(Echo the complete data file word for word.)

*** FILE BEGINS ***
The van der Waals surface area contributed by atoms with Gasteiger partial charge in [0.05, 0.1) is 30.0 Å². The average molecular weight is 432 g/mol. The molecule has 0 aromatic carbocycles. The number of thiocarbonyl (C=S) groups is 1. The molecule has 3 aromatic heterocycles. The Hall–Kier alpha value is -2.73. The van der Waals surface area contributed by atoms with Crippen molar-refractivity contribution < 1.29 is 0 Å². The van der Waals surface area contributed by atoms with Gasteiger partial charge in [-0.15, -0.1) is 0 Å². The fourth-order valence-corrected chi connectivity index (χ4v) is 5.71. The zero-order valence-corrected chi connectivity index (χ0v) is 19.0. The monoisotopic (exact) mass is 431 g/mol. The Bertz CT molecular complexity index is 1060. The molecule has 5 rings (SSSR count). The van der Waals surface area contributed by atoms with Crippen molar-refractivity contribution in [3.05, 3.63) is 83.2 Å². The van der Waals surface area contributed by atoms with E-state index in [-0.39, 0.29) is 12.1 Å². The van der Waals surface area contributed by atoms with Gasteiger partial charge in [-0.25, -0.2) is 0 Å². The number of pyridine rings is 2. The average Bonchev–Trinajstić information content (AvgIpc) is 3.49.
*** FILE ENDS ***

The van der Waals surface area contributed by atoms with Gasteiger partial charge in [0.05, 0.1) is 30.0 Å². The average molecular weight is 432 g/mol. The molecule has 0 aromatic carbocycles. The number of thiocarbonyl (C=S) groups is 1. The molecule has 3 aromatic heterocycles. The Hall–Kier alpha value is -2.73. The van der Waals surface area contributed by atoms with Crippen molar-refractivity contribution < 1.29 is 0 Å². The van der Waals surface area contributed by atoms with Gasteiger partial charge in [-0.15, -0.1) is 0 Å². The fourth-order valence-corrected chi connectivity index (χ4v) is 5.71. The zero-order valence-corrected chi connectivity index (χ0v) is 19.0. The monoisotopic (exact) mass is 431 g/mol. The Bertz CT molecular complexity index is 1060. The molecule has 5 rings (SSSR count). The van der Waals surface area contributed by atoms with Crippen molar-refractivity contribution in [3.05, 3.63) is 83.2 Å². The van der Waals surface area contributed by atoms with E-state index in [-0.39, 0.29) is 12.1 Å². The van der Waals surface area contributed by atoms with Gasteiger partial charge in [-0.25, -0.2) is 0 Å². The number of pyridine rings is 2. The average Bonchev–Trinajstić information content (AvgIpc) is 3.49.